Trapped Downtown…not “Downton” which would be even worse, to be trapped in that PBS world of high tea and smug smugness….no, this is a section about being a citizen of DTLA– Downtown Los Angeles. A recent cover of LA Magazine reads “Why We Love Downtown: 75 Reasons…” or something like that…you can check out the lists and laudatory commercials and boosterism yourself. I read that cover and the first thought that popped into my head is “YOU love downtown because YOU don’t actually live here.” I appreciate the juxtapositions of downtown, I notice the dissonance…that being said….there’s a lot to dislike about downtown Los Angeles. So I am actively looking for things to appreciate. First on my list is not the proximity to culture, by which I mean that you can walk to Disney Hall or Santee Alley. It’s the Quixotic Palpable dream of so many of the organizers who live here, those who toil against the fact that it’s impossible to shine up downtown because it would take a lot of political power to address the drugs, homelessness, and the ongoing epitomization of class inequality in Los Angeles. “In dreams begin responsibilities,” as the poet said.
We all know what a blog is—right?
But what is a DRAMATICULE?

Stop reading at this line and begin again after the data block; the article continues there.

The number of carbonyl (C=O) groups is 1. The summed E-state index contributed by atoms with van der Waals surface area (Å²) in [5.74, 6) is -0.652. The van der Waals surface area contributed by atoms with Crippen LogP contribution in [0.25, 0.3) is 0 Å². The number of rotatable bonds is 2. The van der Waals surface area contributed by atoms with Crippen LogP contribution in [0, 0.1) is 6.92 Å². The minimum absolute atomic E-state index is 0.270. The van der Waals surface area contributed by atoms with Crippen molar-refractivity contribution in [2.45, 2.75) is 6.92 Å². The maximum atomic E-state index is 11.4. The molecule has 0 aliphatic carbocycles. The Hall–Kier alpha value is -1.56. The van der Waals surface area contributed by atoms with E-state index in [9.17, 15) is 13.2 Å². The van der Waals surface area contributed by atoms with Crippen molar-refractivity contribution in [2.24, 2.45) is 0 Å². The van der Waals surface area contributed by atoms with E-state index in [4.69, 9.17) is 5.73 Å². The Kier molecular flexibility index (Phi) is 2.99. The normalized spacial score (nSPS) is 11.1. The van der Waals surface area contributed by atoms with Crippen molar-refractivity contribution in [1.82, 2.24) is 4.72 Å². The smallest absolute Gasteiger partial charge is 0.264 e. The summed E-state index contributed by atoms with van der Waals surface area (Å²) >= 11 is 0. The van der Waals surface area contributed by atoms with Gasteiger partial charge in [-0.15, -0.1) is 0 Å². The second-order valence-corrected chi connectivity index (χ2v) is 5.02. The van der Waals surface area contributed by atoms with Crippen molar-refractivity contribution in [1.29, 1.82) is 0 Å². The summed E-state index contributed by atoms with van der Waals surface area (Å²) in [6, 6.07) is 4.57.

I first learned the word from Samuel Beckett. He uses it to describe his short, his EXTREMELY short play “Come and Go.” Beckett’s plays became shorter and shorter as he got older. My friend Rick Cluchey, who worked with Beckett, says that Beckett didn’t want to “waste people’s time” and that’s why his texts became shorter and shorter.
“The word dramaticule is a noun that can be defined as a little or insignificant state or situation of events involving interesting conflict of forces. It is rarely used and thus not recorded in most dictionaries.”
My definition: a dramaticule is short form that can be a dialogue or a statement or a pithy utterance or an acute observation or a cri du coeur.
This space is devoted to some of my dramaticules—mini-essays, tiny dialogues, meditations.
Jennifer Egan received the Pulitzer and the Los Angeles Times Book Prize and all of the other Prizes for her remarkable novel, A Visit from the Goon Squad. When she accepted the L.A. Times Book Award (pictured: David Ulin, Jennifer Egan, Brighde Mullins), she spoke about the fact that she’d write even if no one paid any attention, because she loved writing. She reminded me of my poetry teacher saying over and over “the only thing that really matters is your relationship to your work.” Or, as John Ashbery puts it—“He danced on the bridge for the feeling of dancing on a bridge.” Adrienne Rich has written that “you must write, and read, as if your life depended on it.” Our lives do depend on our ability to to make things, and to make things is an act that is audacious, difficult and necessary.